The free software and open source communities are changing what it means to write code. Specifically, they are extending its audience from a few fellow employees to, theoretically, anyone in the world who wants to read it. Code isn’t just for computers and colleagues anymore and, gradually, we are seeing the beginnings of a body of literary critics and an appreciative readership for source code.
About one out of every 200 people is allergic to peanuts. Depending on the extremity of the allergy, a person suffering from peanut allergies who was accidentally exposed to peanuts might develop an itchy rash. Others might experience anaphylaxis, a severe reaction that can prove fatal. People who are allergic to peanuts have a tough time in America, where more and more foods are manufactured in factories that also process peanuts.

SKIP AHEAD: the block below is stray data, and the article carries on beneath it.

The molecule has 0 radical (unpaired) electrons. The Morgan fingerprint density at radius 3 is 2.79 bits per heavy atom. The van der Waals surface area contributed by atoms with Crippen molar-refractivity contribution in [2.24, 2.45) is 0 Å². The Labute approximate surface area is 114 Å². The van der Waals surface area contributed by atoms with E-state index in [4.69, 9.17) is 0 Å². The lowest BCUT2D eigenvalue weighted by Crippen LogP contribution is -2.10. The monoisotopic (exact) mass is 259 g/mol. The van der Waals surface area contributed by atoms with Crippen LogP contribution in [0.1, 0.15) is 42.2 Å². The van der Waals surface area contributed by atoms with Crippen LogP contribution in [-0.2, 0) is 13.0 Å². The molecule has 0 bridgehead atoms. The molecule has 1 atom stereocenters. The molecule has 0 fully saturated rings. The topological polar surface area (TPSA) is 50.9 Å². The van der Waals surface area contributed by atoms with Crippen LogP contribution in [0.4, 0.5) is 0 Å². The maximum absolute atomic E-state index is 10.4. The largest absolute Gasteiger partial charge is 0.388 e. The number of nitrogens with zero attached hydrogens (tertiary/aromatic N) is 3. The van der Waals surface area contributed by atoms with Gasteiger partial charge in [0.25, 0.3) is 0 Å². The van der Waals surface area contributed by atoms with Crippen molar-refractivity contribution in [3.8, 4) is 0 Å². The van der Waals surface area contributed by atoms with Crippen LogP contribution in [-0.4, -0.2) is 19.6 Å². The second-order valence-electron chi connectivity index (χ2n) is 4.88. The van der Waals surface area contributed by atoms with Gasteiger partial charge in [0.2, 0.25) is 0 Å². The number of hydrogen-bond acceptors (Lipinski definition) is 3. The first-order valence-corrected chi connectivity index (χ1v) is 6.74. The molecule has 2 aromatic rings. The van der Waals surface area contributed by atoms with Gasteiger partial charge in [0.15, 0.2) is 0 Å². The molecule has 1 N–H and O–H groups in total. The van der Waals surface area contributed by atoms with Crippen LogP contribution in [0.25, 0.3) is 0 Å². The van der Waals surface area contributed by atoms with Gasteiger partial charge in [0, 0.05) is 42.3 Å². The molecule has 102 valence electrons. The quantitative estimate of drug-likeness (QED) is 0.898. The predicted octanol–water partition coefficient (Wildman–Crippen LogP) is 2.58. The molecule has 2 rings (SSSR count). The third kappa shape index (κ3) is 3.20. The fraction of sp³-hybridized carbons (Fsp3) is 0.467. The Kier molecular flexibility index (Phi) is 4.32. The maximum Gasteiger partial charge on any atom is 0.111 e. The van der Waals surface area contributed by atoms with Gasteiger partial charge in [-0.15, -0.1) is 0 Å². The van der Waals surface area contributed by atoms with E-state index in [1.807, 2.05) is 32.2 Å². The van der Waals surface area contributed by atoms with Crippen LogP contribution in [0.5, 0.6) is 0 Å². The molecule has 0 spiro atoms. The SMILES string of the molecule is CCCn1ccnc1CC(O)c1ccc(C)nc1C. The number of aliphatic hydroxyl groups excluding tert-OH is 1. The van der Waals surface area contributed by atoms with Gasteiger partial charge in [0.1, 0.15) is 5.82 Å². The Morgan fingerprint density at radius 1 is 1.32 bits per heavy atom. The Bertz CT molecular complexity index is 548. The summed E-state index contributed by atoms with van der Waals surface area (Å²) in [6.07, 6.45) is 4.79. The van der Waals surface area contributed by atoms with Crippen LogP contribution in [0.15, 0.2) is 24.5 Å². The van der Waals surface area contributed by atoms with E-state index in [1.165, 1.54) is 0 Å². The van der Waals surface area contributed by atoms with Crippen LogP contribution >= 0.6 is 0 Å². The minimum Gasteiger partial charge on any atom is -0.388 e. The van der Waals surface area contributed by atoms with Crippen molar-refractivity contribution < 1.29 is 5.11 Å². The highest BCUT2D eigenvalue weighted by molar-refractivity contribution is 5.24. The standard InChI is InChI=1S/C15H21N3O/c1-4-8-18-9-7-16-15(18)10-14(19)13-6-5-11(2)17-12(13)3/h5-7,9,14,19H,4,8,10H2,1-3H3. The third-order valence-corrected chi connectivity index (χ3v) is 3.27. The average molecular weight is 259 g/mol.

Every software developer faces a choice when deciding how to release a new software product. That choice is whether the program will be free or non-free. Unfortunately, many otherwise knowledgeable programmers aren’t sure just what this choice means, and may complain that programmers with families really don’t have a choice at all—if they want to earn a living, they must charge for their work. However, free software is not about giving software away without cost.